I’ve noted many reasons over the past few years to measure content effectiveness and create a system of content intelligence. Here’s another. Just as in the physical world sensors help detect change early and often, so we can detect changes that affect content through measurement. A few quick examples include

  • Changes in visibility of content due to search optimization, personalization efforts, or changes in social media algorithms.
  • New or different audiences consuming the content.
  • Changes in sentiment due to reputation or other attacks.
  • Problems with consuming content due to technology devices or standards changing.

But simply detecting change isn’t enough. You have to discuss it, understand it, and decide how to use it. That’s why making regular review of content intelligence part of your process (including a center of content excellence) is so important. If you don’t decide with your data, you might as well not have it.

Related: 5 Ways to Evaluate Content Effectiveness with ContentWRX Webinar Recording

4. Consolidate CMSs + Expand Your Content Tech

One of the many down sides to approaching content in a siloed way is that fragmentation often leads to siloed technology. It’s not unusual for a large organization to have three, four, or even five different content management systems (CMS) deployed. When you almost need two hands (or feet) to show how many CMSs your organization uses, chances are you can’t have a nimble content approach. With more CMS options than ever, you likely can find one that works well across your organization and the customer journey. 

Consolidating CMSs also follows the lead of seismic isolation. Rather than have your CMS approach mapped to the “foundation” of your organizational structure (a different CMS for every unit or function), your CMS approach is independent of that structure.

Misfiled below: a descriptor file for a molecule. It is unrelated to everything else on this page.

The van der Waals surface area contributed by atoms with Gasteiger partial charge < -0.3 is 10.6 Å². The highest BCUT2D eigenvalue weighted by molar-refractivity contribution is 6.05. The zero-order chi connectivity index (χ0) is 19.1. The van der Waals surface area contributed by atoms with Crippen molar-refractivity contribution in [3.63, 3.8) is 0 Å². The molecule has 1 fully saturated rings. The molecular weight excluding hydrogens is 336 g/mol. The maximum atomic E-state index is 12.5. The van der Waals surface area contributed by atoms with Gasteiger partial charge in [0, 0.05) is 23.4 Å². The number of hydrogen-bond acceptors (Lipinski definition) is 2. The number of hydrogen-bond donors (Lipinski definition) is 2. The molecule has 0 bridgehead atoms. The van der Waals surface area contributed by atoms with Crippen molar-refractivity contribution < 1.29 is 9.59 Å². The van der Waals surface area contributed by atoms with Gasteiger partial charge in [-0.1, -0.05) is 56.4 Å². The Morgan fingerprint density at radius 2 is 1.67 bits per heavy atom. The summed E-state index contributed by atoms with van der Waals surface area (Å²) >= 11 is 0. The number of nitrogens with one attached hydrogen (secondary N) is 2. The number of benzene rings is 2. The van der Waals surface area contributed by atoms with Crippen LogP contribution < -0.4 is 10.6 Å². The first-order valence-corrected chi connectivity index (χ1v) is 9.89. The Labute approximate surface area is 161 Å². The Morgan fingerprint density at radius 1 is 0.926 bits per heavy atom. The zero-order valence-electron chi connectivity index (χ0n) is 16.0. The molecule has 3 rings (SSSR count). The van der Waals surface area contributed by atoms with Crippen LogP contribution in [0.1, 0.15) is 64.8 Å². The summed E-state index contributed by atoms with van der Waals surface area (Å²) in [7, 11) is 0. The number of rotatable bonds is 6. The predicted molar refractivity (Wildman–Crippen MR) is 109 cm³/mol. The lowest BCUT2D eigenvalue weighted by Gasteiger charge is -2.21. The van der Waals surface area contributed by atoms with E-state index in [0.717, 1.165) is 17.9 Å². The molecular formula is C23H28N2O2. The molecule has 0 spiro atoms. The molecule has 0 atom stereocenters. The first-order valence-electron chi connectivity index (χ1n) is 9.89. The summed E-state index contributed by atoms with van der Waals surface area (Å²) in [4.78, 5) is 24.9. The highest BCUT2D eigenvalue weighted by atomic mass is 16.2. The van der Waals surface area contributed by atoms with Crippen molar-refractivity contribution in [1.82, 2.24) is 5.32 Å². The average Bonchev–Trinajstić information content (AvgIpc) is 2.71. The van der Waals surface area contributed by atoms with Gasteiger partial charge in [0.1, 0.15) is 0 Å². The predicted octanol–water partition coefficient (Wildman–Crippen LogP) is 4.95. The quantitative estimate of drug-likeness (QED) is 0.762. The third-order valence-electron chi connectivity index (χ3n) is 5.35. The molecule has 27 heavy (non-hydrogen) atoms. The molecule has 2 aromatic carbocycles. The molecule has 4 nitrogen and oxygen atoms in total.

Related: Content Technology Infographic

A CMS is likely not all you need. Wonderful tools have emerged to aid with governance, workflow, creation, measurement, and more. Consider what you might want to automate or accelerate, and there likely is a tool that can help.

So, the disruptive times in which we work don’t have to prevent maturing content operations and, consequently, content success. Take inspiration from responding to physical disruption and look for ways to make your content operations resilient. It’s not a matter of if your content approach will need to change. It’s when.

The Author

Colleen Jones is the author of the top-rated book The Content Advantage and president of Content Science, a growing professional services firm that turns content insight into impact. She has advised or trained hundreds of leading companies and organizations as they close the content gap in their digital transformations. A passionate entrepreneur, Colleen has led Content Science to develop the content intelligence software ContentWRX, publish the online magazine Content Science Review, and offer online certifications and training through Content Science Academy.

A member of Mensa and crusader against misinformation, Colleen has earned recognition as a top instructor on LinkedIn Learning, one of the Top 50 Most Influential Women in Content Marketing, and a Content Change Agent by Intercom Magazine. She speaks about content issues in artificial intelligence, digital transformation, and customer experience at corporate and industry events around the world.

Follow Colleen on LinkedIn.